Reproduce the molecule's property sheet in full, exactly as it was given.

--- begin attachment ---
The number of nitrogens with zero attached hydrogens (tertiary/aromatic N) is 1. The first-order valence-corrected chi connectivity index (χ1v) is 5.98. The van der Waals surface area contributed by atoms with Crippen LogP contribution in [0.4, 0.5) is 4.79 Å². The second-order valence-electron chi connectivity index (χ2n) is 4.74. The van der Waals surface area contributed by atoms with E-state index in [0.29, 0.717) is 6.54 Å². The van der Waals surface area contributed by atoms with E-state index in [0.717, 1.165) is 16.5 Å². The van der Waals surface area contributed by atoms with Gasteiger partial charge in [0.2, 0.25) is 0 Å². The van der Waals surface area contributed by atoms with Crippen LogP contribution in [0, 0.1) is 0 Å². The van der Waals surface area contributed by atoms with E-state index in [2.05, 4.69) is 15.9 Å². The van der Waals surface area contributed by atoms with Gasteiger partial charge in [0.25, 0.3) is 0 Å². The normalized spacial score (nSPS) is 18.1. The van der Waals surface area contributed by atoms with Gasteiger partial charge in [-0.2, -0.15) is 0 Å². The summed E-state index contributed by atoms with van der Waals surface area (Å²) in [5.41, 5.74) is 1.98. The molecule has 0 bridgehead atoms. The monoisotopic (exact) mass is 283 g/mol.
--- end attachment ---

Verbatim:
The number of nitrogens with zero attached hydrogens (tertiary/aromatic N) is 1. The first-order valence-corrected chi connectivity index (χ1v) is 5.98. The van der Waals surface area contributed by atoms with Crippen LogP contribution in [0.4, 0.5) is 4.79 Å². The second-order valence-electron chi connectivity index (χ2n) is 4.74. The van der Waals surface area contributed by atoms with E-state index in [0.29, 0.717) is 6.54 Å². The van der Waals surface area contributed by atoms with E-state index in [0.717, 1.165) is 16.5 Å². The van der Waals surface area contributed by atoms with Gasteiger partial charge in [0.2, 0.25) is 0 Å². The van der Waals surface area contributed by atoms with Crippen LogP contribution in [0, 0.1) is 0 Å². The van der Waals surface area contributed by atoms with E-state index in [2.05, 4.69) is 15.9 Å². The van der Waals surface area contributed by atoms with Gasteiger partial charge in [0.25, 0.3) is 0 Å². The normalized spacial score (nSPS) is 18.1. The van der Waals surface area contributed by atoms with Gasteiger partial charge in [-0.2, -0.15) is 0 Å². The summed E-state index contributed by atoms with van der Waals surface area (Å²) in [5.41, 5.74) is 1.98. The molecule has 0 bridgehead atoms. The monoisotopic (exact) mass is 283 g/mol.